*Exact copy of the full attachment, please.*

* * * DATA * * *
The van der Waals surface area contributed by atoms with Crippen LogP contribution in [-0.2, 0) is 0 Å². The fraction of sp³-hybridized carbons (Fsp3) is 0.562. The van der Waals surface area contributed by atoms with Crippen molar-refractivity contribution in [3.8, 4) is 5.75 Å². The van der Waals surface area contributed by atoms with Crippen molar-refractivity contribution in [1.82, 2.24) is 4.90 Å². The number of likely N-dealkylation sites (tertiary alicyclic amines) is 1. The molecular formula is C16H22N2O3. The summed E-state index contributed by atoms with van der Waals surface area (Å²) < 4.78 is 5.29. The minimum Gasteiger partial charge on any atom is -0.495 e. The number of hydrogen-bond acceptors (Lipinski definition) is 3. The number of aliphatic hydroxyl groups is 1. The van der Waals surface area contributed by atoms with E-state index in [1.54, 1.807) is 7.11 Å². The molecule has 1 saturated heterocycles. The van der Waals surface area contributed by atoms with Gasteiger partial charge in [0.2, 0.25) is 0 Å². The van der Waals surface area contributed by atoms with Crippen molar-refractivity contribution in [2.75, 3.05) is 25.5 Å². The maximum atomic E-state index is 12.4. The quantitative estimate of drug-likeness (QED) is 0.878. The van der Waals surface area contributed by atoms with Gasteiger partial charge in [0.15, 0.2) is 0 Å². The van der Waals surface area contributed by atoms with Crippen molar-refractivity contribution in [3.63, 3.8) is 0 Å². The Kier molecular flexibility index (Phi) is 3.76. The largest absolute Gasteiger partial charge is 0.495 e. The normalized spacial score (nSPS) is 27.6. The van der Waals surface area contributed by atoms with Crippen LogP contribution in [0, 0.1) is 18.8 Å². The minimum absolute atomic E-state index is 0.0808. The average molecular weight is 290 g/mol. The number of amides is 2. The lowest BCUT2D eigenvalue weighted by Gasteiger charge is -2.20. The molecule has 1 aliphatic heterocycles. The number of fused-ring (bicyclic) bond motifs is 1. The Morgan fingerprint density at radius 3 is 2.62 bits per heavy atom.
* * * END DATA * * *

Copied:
The van der Waals surface area contributed by atoms with Crippen LogP contribution in [-0.2, 0) is 0 Å². The fraction of sp³-hybridized carbons (Fsp3) is 0.562. The van der Waals surface area contributed by atoms with Crippen molar-refractivity contribution in [3.8, 4) is 5.75 Å². The van der Waals surface area contributed by atoms with Crippen molar-refractivity contribution in [1.82, 2.24) is 4.90 Å². The number of likely N-dealkylation sites (tertiary alicyclic amines) is 1. The molecular formula is C16H22N2O3. The summed E-state index contributed by atoms with van der Waals surface area (Å²) < 4.78 is 5.29. The minimum Gasteiger partial charge on any atom is -0.495 e. The number of hydrogen-bond acceptors (Lipinski definition) is 3. The number of aliphatic hydroxyl groups is 1. The van der Waals surface area contributed by atoms with E-state index in [1.54, 1.807) is 7.11 Å². The molecule has 1 saturated heterocycles. The van der Waals surface area contributed by atoms with Gasteiger partial charge in [0.2, 0.25) is 0 Å². The van der Waals surface area contributed by atoms with Crippen molar-refractivity contribution in [2.75, 3.05) is 25.5 Å². The maximum atomic E-state index is 12.4. The quantitative estimate of drug-likeness (QED) is 0.878. The van der Waals surface area contributed by atoms with Gasteiger partial charge in [0.15, 0.2) is 0 Å². The van der Waals surface area contributed by atoms with Crippen molar-refractivity contribution in [3.63, 3.8) is 0 Å². The Kier molecular flexibility index (Phi) is 3.76. The largest absolute Gasteiger partial charge is 0.495 e. The normalized spacial score (nSPS) is 27.6. The van der Waals surface area contributed by atoms with Crippen LogP contribution in [0, 0.1) is 18.8 Å². The minimum absolute atomic E-state index is 0.0808. The average molecular weight is 290 g/mol. The number of amides is 2. The lowest BCUT2D eigenvalue weighted by Gasteiger charge is -2.20. The molecule has 1 aliphatic heterocycles. The number of fused-ring (bicyclic) bond motifs is 1. The Morgan fingerprint density at radius 3 is 2.62 bits per heavy atom.